By Molly Eastman

With only days left in the term of National Labor Relations Board (“NLRB” or “Board”) Member Craig Becker, and just a few days before the Christmas holiday, the Board announced that it adopted final rules that will significantly expedite the processing of election petitions filed by unions.

The new rules will:

  1. Provide an NLRB hearing officer with the ability to limit the evidence that can be introduced at a representation case hearing.
  2. Provide the hearing officer with the authority to deny a party the right to file a post-hearing brief.
  3. Eliminate a party’s right to have the NLRB review a decision by a regional director that directs an election.
  4. Eliminate current language that requires an election to be conducted within 25-30 days, thereby permitting elections to be held before the 25-day period.
  5. Eliminate a party’s right to have the NLRB review any decisions by a regional director or an administrative law judge regarding post-election disputes.

One of the unstated reasons for the Board making these changes is that many unions and even NLRB personnel claim that employers have abused the current process by litigating issues merely to delay an election. In their view, many employers, rather than resolving the election issues such as eligibility of the voters and stipulating to the election, often litigate minor issues simply to gain additional time to counter the union’s organizing efforts.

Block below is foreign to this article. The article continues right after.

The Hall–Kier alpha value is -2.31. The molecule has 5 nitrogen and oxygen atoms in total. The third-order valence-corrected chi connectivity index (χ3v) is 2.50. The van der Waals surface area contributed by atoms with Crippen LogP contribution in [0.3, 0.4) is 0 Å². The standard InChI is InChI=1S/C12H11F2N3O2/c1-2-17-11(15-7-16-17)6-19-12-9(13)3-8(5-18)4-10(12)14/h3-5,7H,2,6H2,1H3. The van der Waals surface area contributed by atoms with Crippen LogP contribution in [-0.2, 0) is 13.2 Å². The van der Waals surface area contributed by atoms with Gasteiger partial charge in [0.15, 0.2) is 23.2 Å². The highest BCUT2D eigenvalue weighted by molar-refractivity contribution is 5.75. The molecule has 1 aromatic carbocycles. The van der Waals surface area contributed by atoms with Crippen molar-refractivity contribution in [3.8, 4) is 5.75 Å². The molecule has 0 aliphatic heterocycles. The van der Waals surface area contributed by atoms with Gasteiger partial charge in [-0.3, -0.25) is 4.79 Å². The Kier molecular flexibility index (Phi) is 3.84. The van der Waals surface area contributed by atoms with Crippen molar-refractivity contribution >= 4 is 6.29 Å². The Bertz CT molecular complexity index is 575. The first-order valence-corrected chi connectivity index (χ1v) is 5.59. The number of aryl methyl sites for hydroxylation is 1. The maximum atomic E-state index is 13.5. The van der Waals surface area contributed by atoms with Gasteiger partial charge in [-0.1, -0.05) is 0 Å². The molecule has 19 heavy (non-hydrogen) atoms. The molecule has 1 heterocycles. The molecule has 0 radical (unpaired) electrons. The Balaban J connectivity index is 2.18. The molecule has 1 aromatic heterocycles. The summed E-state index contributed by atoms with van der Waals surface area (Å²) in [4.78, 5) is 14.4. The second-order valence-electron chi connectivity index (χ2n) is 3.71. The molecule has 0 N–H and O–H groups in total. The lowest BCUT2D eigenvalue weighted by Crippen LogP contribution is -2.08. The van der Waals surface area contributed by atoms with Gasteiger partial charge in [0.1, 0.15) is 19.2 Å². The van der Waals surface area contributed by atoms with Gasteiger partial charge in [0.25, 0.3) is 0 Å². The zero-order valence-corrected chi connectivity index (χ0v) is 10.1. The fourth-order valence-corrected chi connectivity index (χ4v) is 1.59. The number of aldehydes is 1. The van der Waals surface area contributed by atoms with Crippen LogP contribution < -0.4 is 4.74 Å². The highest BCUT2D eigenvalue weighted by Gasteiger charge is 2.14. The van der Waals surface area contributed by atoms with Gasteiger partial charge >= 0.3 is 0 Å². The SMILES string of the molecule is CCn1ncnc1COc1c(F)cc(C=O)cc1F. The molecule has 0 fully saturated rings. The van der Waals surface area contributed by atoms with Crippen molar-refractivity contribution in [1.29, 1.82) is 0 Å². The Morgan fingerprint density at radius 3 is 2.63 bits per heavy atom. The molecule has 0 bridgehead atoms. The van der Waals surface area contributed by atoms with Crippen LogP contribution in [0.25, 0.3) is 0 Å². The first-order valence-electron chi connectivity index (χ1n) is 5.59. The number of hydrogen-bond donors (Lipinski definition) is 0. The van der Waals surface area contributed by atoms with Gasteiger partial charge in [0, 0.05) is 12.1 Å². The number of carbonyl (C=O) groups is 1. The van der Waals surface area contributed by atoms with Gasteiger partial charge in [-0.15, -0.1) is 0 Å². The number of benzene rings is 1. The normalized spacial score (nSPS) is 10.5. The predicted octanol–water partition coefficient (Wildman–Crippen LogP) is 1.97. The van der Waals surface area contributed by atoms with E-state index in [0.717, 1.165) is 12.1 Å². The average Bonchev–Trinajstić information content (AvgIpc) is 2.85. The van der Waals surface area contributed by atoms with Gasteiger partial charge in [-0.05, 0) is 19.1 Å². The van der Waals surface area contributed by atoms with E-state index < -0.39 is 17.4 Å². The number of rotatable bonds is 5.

Under current NLRB case processing goals, if the parties stipulate to an election it will be held in a median of 38 days from the date of the filing of the petition, but if a hearing is necessary the median is approximately 56 days. The new rules will reduce the time for processing representation cases that require a hearing by approximately 14 days, which means that elections will be held in roughly the same time as if the parties had stipulated to an election.

In addition to having a quicker election, the new rules will limit an employer’s ability to raise issues and, as a consequence, may inhibit the ability to preserve them for judicial review. Although the implementing guidance has not been announced, the new rules give NLRB regional directors and hearing officers significant discretion in determining the issues that can be raised in pre-election hearings. They also give the Board more discretion in deciding what cases to review on appeal.

Although the new rules will not become effective until April 30, 2012, the National Chamber Litigation Center, in conjunction with the Coalition for a Democratic Workplace, filed a lawsuit seeking to enjoin the implementation of the rules. With additional lawsuits potentially on the horizon, it is important for employers to begin reviewing their policies and strategies regarding resisting union organizing with the new rules in mind.

Click here to read the final rule and introduction, and here to read a description of the amendments.

By: Jeff Berman, Joshua Ditelberg, Fredric Fischer and Jack Toner

Jeff Berman is a partner in Seyfarth’s Los Angeles office, Joshua Ditelberg and Fredric Fischer are partners in the firm’s Chicago office and Jack Toner is senior counsel in the firm’s D.C. office. If you would like further information, please contact your Seyfarth Shaw LLP attorney, Jeff Berman at, Joshua Ditelberg at, Fredric Fischer at or Jack Toner at